I went to the LuLu Hypermarket in the basement floor (lulu means “pearl” in Arabic; Abu Dhabi was a pearl and fishing settlement before oil) to buy a hairdryer. This place is huge, jammed with all the consumer goods that China offers. By the time I got near Starbucks again I could hear loud female chatter, and there was a group of a dozen or so women gathering. More and more kept coming and by the time we got to the villa, which was across the busy avenue and behind some stores, and the meeting started, there were about 40 in the group. They all seemed to know at least a few of the others but I chatted with whoever I was near and they were really friendly. The AWN board chair asked us to introduce ourselves, tell where we live in AD, how long we’ve been there, and a little about ourselves. I began to realize that most everyone had already been there for weeks, months, even a year. Whenever they heard something they could connect with, they would murmur to whoever was near them and so this happened as everyone introduced themselves. When it was my turn I said “I’m Anne Thomas and this is . . . my second day.” If there was a prize for newest, I would have won it, but I did get a round of applause. I mentioned my two grown kids and grandchild, that I had worked for The Nature Conservancy in Nevada (murmurs) been a teacher in Walnut Creek CA (murmurs) and was originally from the Detroit area (murmurs.) I said my husband and I love racing sailboats (no murmurs) and that I brought my oil paints (murmurs.) The women were from all over the world and have lived all over the world. It was so funny to hear someone all excited because she knows Walnut Creek. Someone else said “Nevada – that’s in California, right?” One thing I noticed is that very few women mentioned their husbands, and what they do. This surprised me because obviously we were all living in Abu Dhabi because of our husbands’ jobs. But a number of women went into detail describing their grown children, where they live and what they are doing. It was an illustration of how important a woman’s family is to her, particularly when they are separated by not just miles but countries and continents. The meeting went from ten to noon, and I was so glad I went, and so excited. AWN puts out a great guidebook to AD, and I bought two, one for me and one for Debbie and Lucy to use. The group has events, parties, neighborhood walks, you name it. And their mentor program comes highly recommended. Going to this meeting really gave me a jump start here, but I think there’s a down side to that. It’s made it even harder to sleep, because I keep thinking of all the things I want to do.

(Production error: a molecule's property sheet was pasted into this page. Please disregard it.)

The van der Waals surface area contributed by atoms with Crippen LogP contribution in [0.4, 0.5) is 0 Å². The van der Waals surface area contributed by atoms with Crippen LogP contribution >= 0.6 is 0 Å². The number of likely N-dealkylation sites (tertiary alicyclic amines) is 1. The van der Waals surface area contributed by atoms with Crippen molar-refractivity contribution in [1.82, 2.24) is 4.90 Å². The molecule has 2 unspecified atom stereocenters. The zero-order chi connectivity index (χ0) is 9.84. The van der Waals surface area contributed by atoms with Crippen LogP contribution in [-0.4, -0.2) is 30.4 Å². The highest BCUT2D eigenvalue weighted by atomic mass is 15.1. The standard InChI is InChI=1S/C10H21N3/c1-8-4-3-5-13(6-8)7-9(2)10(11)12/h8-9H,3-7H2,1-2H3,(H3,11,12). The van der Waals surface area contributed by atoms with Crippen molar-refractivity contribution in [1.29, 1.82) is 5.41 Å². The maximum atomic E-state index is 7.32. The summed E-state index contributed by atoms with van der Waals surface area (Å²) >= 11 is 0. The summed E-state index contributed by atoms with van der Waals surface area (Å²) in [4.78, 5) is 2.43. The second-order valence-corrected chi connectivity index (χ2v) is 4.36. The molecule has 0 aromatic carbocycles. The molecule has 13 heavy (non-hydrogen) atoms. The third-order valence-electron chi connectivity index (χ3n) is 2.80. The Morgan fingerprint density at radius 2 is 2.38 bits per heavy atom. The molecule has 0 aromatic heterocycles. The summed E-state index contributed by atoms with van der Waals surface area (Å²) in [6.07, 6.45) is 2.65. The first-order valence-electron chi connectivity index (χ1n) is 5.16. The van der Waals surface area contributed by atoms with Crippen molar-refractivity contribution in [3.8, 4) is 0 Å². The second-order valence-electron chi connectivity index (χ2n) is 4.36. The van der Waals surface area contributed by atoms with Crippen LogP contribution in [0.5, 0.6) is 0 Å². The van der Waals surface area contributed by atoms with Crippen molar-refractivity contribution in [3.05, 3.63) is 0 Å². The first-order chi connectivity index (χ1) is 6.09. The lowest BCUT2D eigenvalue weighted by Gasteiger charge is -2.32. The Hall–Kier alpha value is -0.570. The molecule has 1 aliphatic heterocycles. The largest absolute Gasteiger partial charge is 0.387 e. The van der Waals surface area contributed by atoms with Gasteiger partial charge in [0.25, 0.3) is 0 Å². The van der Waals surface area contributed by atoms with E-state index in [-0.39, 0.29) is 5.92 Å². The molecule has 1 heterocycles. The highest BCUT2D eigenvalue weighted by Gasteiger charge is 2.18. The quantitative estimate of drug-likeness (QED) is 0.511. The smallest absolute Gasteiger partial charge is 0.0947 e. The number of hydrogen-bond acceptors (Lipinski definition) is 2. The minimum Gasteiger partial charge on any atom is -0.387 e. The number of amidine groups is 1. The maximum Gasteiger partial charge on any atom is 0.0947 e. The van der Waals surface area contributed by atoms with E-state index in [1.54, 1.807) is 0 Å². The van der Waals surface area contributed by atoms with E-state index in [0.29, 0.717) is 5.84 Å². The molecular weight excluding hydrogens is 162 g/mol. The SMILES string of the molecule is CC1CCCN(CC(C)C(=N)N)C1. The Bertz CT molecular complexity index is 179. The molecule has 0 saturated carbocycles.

After the introductions there was Q & A and people started to talk in small groups, as people do, which made it hard to hear. One woman asked where she could go nearby to get a color copy of her passport, because she was going to get her UAE driver’s license immediately after the meeting. Someone in the group said, “Do you have a letter of permission from your husband?”